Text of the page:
Dementia is a general term for symptoms of mental decline that interfere with a person’s daily life. Alzheimer’s disease is a progressive disorder that causes brain cells to waste away (degenerate) and die. It is not a normal part of aging. The symptoms can include problems with memory, communication and thinking.

Alzheimer’s disease is the most common cause of dementia — a continuous decline in thinking, behavioral and social skills that disrupts a person’s ability to function independently. As the disease progresses, a person with Alzheimer’s disease will develop severe memory impairment and lose the ability to carry out everyday tasks. As symptoms worsen, it becomes harder for people to remember recent events, to reason and to recognize people they know. Eventually, a person with Alzheimer’s is likely to need full-time assistance.

Symptoms of Alzheimer

Memory loss is the key symptom of Alzheimer’s disease.

  • Forget conversations, appointments or events and not remember them later.
  • Routinely misplace possessions, often putting them in illogical locations.
  • Alzheimer’s disease causes difficulty concentrating and thinking, especially about abstract concepts such as numbers.
  • Poor understanding of safety risks.
  • Inability to manage finances.
  • Misplacing personal belongings.
  • Due to eye sight problem inability to recognize faces or common objects or to find objects in direct view.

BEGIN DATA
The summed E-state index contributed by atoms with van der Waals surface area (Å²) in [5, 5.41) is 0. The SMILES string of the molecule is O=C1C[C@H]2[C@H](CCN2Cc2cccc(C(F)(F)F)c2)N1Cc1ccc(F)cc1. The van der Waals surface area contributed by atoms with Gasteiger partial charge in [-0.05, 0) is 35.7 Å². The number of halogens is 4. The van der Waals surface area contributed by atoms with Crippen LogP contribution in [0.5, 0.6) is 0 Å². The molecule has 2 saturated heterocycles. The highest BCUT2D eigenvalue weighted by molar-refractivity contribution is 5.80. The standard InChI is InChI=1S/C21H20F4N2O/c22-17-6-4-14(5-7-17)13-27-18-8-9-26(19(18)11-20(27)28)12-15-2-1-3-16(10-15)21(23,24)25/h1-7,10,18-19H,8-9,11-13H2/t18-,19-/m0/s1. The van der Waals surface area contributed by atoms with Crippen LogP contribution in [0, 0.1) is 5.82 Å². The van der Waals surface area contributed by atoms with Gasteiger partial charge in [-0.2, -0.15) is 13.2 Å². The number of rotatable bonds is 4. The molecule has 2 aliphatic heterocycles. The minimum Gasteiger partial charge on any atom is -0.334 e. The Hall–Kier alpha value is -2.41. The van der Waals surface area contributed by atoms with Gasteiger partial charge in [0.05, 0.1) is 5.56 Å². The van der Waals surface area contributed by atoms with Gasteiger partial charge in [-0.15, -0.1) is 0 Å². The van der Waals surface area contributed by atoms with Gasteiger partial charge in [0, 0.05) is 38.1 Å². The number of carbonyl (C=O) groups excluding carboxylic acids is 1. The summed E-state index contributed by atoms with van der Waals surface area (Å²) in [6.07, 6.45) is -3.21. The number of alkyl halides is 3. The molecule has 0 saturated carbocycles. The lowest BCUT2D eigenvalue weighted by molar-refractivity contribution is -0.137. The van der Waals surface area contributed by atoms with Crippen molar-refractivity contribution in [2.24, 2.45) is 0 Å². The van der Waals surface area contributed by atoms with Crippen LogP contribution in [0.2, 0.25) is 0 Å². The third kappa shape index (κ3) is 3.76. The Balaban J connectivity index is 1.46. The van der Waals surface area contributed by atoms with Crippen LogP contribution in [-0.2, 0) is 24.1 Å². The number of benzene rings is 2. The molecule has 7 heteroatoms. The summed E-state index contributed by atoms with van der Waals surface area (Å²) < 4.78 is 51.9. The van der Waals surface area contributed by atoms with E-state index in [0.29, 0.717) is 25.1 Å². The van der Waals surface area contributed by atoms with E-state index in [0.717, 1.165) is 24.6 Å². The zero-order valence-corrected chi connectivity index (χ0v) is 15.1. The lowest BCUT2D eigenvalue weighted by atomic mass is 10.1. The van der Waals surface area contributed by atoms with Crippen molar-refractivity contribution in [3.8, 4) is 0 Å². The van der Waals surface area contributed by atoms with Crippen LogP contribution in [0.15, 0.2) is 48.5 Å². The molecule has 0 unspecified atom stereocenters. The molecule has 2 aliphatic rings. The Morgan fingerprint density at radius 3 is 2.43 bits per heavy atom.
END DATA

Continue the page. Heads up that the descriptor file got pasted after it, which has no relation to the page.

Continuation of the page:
• Inability to use simple tools, for example, to orient clothing to the body.
  • The ability to make reasonable decisions and judgments in everyday situations will decline.
  • Impaired speaking, reading and writing.
  • Difficulty thinking of common words while speaking, hesitations.
  • Changes in personality and behavior.
  • Get lost in familiar places.
  • Repeat statements and questions over and over.
  • Eventually forget the names of family members and everyday objects.
  • Have trouble finding the right words to identify objects, express thoughts or take part in conversations.
  • Language problems can also be a key early symptom of Alzheimer.
  • Brain changes that occur in Alzheimer’s disease can affect moods and behaviors.
  • Some other symptoms are Weight loss.
  • Skin infection.
  • Difficulty swallowing.
  • Increased sleeping.
  • Lack of bladder and bowel control.

Causes of Alzheimer

  • Family History. People whose parents or siblings have Alzheimer’s have a somewhat higher risk of the disease.
  • Low education levels. People with less than a high-school education may be at higher risk for Alzheimer’s.
  • You have hit your head too many times.
  • Depression.
  • Sleeplessness.
  • Distrusting others.
  • Hallucinations and delusions.
  • Social withdrawal.
  • Wandering and pacing.
  • Lonely.
  • Regularly sleep deprived.
  • Diabetes In your Brain.
  • Anger, agitation and aggression.
  • Loss of inhibitions.
  • Mood swings.


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